Strategy for tackling Nachos projects

Here are some suggestions for getting started on the project. This reflects my style of programming, but I would recommend implementing project features one at a time and testing each feature first before moving on to the next. One example of this is part 1 of project 1 -- first, ignore condition variables for a moment and concentrate on implementing the Lock class just by itself. Don't let how CVs work confuse you about Locks. I would implement Acquire and Release, and then write a couple of test programs to test basics of the Lock: have one thread acquire the lock, force a context switch with Yield, have another thread try to acquire the lock to make sure it sleeps, etc.

One you finish the Lock and finish testing the Lock, then move on to CVs, etc. And with Join, I would first implement the case where Join is called on a thread that still exists (the easier case), and then write a test program to make sure that it works as expected. And then I would implement the part of Join where Join is called on a thread that has already finished. And so on. It may seem like it would take longer to make progress, but in the long run it is faster because you don't have to debug lots of code at one time.

Locks

We need to implement its two operations, Acquire and Release. We know that (1) we need to make them atomic, and (2) they are going to block threads. So what we will do is look at the implementation of the Semaphore class to see how it does these things.

Implementing the methods

Let's start with Acquire. We need to make Acquire atomic. If we look at the implementation of synch.cc:Semaphore::P(), we see that it disables interrupts for atomicity. So we will do the same for Lock::Acquire. P() has to worry about keeping track of a counter before it blocks, but for the Lock we don't. All we need to do is check whether some other thread holds the Lock and block if so.

So pseudo code for Lock::Acquire is going to look something like:

Lock::Acquire()
{
  disable interrupts;

  while (the lock is held) {
     put this thread (the current thread) on the wait Q for the lock;
     block this thread (make the current thread go to sleep);
  }

  do some bookkeeping;

  enable interrupts;
}

Each of these actions is implemented in Semaphore::P(), so you should be able to look at the code for Semaphore::P() and do essentially the same thing.

We can do the same thing for Lock::Release:

Lock::Release()
{
  disable interrupts;

  remove a blocked thread from the Q, if there is one;
  unblock the removed thread;

  do some bookkeeping;

  enable interrupts;
}

Again, each of these operations is used in the implementation of Semaphore::V(), so we can essentially just copy them into the implementation of Lock::Release().

NOTE: I did not check for error conditions in this pseudo code, but you will want to in your project solutions.

Compiling

We are going to put the code for Lock::Acquire and Lock::Release in synch.cc. So we put our code there where the skeleton functions are defined. Now we need to recompile Nachos. To do this, all we need to do is rerun "gmake" in the threads directory.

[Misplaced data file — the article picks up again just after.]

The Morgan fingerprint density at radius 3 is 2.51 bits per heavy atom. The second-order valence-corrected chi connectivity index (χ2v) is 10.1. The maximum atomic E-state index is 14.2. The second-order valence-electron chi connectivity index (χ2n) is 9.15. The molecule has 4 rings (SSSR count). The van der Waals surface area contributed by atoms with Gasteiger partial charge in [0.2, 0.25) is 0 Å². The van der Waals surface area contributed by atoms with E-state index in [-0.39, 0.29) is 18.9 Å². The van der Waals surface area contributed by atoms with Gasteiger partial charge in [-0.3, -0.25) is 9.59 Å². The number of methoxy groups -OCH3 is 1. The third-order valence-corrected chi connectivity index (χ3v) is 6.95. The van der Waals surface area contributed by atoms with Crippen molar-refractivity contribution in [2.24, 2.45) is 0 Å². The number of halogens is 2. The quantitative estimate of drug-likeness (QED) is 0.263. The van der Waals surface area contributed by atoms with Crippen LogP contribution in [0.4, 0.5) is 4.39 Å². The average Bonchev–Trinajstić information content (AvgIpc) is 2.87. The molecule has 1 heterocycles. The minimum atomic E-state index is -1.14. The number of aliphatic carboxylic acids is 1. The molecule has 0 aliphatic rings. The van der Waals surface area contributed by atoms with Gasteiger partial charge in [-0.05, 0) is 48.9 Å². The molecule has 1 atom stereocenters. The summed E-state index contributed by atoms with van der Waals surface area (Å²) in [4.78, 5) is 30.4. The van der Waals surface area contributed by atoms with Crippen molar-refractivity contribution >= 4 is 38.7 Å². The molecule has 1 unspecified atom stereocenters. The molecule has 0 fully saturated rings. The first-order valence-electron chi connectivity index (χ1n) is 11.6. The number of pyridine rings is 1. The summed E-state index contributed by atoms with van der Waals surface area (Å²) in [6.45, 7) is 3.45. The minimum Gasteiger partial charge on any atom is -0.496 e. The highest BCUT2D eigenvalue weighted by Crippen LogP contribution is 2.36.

Testing

Ok, now we have an implementations of the Lock class and we compiled it, removing all compilation errors.

So how do we test it? This is where threadtest.cc comes in. If we look in threadtest.cc, we see the function ThreadTest(). We know that ThreadTest() is called from main() in main.cc. So what we will do is implement a new function in threadtest.cc, call it LockTest(), and change the ThreadTest function in threadtest.cc to invoke that function.

Here is a modified version of threadtest.cc that does this. Note that, in this test, two threads are created, the first thread runs, acquires the lock, yields to the second thread, which runs, tries to acquire the lock but blocks, gives up the CPU to the first thread, and the first thread continues, etc. This behavior is highlighted by the output below.

You can use the command line argument "-q" to invoke different test functions you have implemented in threadtest.cc. To invoke LockTest, do the following:

% ./nachos -q 2
L1:0
L1:1
L2:0
L1:2
L1:3
L2:1
L2:2
L2:3
No threads ready or runnable, and no pending interrupts.
Assuming the program completed.
Machine halting!

Ticks: total 110, idle 0, system 110, user 0
Disk I/O: reads 0, writes 0
Console I/O: reads 0, writes 0
Paging: faults 0
Network I/O: packets received 0, sent 0

Cleaning up...

We used printf's to see how the threads were executing. We can also use Nachos' debug facility to trace context switches and threads moving around on queues. Try running the following:

% ./nachos -d t -q 2

Ok, we've written an implementation of the Lock class and written one test program for it. Now you should implement other test programs for Lock, in particular test programs that test various kinds of error conditions. Once you're confident that your Lock class works, you can move on to implementing the Condition class. Go about implementing Condition in the same way. Write down its pseudo code, look at the implementation of Semaphore and Lock to see how each step should be implemented in Nachos, compile, and then write test cases that validates its implementation. Implement and test one behavior at a time so that you do not try to juggle too much.



jwanderson@cs.ucsd.edu